Warwick Town Wall

Has been described as a Certain Urban Defence

There are masonry ruins/remnants remains

NameWarwick Town Wall
Alternative NamesEastgate; Westgate
Historic CountryWarwickshire
Modern AuthorityWarwickshire
1974 AuthorityWarwickshire
Civil ParishWarwick

The Saxon burgh at Warwick was established by Ethelfleda in 914 to defend Mercia against the Danes. The site commanded the river valley and a natural crossing of the Avon, and was strategically well-placed to control the Fosse Way (VCH). It has previously been assumed that the Medieval line followed the Saxon ramparts. However this has not been confirmed by archaeological investigation. At Barrack Street (WA 2188) the earliest evidence is late 11th - 12th century, and the evidence from Market Street is unconvincing for Saxon material (WA 1988). The defences must have enclosed the area of the Castle to the south, since the Norman work involved demolishing 4 existing houses, and included the Saxon minster in its precincts. E.Klingelhofer suggests that a line, based on street patterns, might have run along Brook Street, The Butts, and the now buried Back Hills. (Warwickshire HER record 2191)

The Eastgate was one of the three main gates of Warwick. Probably reconstructed in early 15th century, when the chapel of St Peter was built above it (PRN 1945). It has a wide arch spanning the original roadway and a smaller arch for pedestrians to the N. The gate was again altered and refaced in the late 18th century; it was probably at this time that the diversion to the S was constructed (VCH). Built before 1426. Plain and heavy gate with pointed tunnel-vault (Pevsner). (Warwickshire HER record 1924)

The W gate was one of three main gates of Warwick. Probably reconstructed in the late 14th century together with the chapel of St James above it. Both were extended W in the following century. The central part of the gateway passage has a pointed and ribbed barrel-vault of the 14th century; at their base the walls are cut through solid rock. On the N side there are traces of an earlier wall and vault, perhaps part of a narrower passage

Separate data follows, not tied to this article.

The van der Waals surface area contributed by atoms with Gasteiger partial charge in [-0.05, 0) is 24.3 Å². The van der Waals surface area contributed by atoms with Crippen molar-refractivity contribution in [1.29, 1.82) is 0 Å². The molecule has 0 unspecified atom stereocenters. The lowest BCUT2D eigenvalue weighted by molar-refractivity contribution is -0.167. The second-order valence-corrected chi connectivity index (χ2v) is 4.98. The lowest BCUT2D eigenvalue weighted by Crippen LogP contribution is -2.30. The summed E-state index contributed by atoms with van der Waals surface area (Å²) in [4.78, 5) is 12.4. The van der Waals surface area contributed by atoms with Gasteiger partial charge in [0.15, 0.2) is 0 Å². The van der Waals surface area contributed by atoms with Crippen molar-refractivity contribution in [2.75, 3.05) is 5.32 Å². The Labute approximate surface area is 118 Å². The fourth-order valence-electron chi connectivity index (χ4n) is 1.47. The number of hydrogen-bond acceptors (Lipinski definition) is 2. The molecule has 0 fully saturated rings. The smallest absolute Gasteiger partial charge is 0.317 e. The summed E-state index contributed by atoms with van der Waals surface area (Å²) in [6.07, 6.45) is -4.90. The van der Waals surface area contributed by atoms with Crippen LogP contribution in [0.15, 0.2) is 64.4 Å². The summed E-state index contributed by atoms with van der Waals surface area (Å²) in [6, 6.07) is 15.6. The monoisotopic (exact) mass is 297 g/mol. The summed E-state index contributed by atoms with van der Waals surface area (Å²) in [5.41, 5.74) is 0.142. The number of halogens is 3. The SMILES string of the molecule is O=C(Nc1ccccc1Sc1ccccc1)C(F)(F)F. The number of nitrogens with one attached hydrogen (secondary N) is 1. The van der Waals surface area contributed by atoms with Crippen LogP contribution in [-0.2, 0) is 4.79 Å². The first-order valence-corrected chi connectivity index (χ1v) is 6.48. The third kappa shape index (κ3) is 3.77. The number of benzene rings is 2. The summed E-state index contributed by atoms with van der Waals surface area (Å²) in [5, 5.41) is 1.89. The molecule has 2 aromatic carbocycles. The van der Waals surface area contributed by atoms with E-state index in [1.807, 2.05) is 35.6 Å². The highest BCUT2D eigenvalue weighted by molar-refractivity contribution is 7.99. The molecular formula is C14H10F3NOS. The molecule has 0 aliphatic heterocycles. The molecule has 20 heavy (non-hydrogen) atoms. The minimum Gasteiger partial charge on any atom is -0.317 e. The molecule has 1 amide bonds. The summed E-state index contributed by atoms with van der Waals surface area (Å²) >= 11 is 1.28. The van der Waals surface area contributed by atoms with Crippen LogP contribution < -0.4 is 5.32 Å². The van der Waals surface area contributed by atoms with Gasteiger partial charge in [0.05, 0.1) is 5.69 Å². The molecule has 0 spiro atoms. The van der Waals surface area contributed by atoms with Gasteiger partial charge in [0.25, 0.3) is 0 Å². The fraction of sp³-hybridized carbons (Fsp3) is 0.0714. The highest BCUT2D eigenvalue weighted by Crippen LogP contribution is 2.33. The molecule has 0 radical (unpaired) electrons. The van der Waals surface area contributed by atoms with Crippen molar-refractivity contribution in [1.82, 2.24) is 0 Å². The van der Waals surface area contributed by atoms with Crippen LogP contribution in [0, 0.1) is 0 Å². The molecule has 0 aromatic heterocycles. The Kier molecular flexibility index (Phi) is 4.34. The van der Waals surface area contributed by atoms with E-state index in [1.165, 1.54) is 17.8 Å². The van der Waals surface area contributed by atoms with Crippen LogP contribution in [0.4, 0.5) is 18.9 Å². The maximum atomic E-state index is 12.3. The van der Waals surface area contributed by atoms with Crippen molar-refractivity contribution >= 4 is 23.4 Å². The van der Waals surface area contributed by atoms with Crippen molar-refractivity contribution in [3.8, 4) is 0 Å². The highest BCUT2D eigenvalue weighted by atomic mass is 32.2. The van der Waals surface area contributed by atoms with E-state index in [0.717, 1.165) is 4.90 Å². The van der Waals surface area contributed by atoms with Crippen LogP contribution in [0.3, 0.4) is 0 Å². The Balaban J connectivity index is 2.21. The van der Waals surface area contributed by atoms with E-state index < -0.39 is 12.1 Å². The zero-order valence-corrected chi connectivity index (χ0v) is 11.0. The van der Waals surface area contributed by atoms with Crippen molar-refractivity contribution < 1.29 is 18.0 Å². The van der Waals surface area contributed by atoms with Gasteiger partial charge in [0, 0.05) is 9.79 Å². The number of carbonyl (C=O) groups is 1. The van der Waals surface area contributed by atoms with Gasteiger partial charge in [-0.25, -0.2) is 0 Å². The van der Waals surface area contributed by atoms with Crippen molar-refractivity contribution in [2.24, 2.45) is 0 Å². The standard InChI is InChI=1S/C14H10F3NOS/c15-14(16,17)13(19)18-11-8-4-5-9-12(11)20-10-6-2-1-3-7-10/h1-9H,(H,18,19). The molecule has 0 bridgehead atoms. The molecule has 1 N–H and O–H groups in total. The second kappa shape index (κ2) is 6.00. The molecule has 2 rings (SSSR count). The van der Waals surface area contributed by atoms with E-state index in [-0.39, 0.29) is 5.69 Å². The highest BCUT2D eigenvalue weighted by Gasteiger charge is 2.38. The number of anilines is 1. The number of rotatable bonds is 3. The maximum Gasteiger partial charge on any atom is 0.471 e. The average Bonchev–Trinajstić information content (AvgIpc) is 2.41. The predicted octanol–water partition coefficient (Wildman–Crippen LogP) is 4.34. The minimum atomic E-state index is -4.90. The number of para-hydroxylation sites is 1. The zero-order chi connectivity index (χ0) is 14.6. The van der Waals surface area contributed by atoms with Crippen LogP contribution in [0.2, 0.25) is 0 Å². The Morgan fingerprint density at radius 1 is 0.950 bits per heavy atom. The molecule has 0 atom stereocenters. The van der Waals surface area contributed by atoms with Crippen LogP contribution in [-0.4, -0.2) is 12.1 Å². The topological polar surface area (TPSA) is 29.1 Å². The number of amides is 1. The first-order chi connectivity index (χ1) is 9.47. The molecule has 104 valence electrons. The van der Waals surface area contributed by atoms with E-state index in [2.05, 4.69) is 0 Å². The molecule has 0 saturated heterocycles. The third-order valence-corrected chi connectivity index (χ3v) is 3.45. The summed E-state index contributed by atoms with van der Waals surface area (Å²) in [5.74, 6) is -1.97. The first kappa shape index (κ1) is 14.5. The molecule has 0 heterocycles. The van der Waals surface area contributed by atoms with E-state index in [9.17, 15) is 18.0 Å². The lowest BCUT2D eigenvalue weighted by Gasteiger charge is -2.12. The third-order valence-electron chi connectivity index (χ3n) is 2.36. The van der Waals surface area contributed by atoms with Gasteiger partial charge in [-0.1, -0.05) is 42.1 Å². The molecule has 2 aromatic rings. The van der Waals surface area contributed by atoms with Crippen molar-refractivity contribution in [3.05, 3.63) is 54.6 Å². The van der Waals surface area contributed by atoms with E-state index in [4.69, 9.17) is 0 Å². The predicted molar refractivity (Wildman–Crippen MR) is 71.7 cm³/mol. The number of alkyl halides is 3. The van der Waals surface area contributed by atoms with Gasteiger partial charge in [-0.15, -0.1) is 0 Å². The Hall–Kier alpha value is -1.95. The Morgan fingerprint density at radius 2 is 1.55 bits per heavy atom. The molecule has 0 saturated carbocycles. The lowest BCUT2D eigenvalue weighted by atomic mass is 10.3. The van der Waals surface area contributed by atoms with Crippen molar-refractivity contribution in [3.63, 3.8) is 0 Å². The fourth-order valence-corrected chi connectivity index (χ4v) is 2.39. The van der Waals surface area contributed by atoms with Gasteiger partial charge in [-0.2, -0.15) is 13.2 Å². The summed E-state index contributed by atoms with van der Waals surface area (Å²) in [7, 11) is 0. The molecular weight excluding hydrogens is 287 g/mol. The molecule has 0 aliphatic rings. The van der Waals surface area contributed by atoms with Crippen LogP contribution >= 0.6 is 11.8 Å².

After the wall was breached and the roadway diverted to the S of the gate, the walks along the S and E sides of the chapel appear to have fallen into disuse. They were rebuilt in 1863-5 (VCH). The gate existed in 1129, and already had a chapel over. The present gate is a most impressive affair. The tunnel-like archway has three parts. Inside in the living rock are semi-octagonal wall shafts which look 13th century. The vault and the E entrance may be early 14th century, the W part of the gate is Early Perpendicular (Pevsner). (Warwickshire HER record 1925)

Gatehouse Comments

Saxon earthwork defences rebuilt in stone. Receive murage grants in 1305 and 1317. Two, of originally three, gates survive, both surmounted by chapels, and short piece of wall.

- Philip Davis

This site is a scheduled monument protected by law

This is a Grade 1 listed building protected by law

Historic England Scheduled Monument Number
Historic England Listed Building number(s)
Images Of England
Historic England (PastScape) Defra or Monument number(s)
County Historic Environment Record
OS Map Grid ReferenceSP284649
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  • Salter, Mike, 2013, Medieval Walled Towns (Malvern: Folly Publications) p. 142-3
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  • Dugdale, Wm, 1789 (orig pub 1656), The antiquities of Warwick, and Warwick Castle: extracted from Sir William Dugdale's Antiquities of Warwickshire online copy
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  • Webster, L.E. and Cherry, J., 1980, Medieval Archaeology Vol. 24 p. 256 download copy
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Primary Sources

  • < >☞See the Gatehouse murage pages for full details of murage [grants > http://www.gatehouse-gazetteer.info/murage/murindex.html], [petitions > http://www.gatehouse-gazetteer.info/murage/mupindex.html ] and [other such > http://www.gatehouse-gazetteer.info/murage/muaindex.html].
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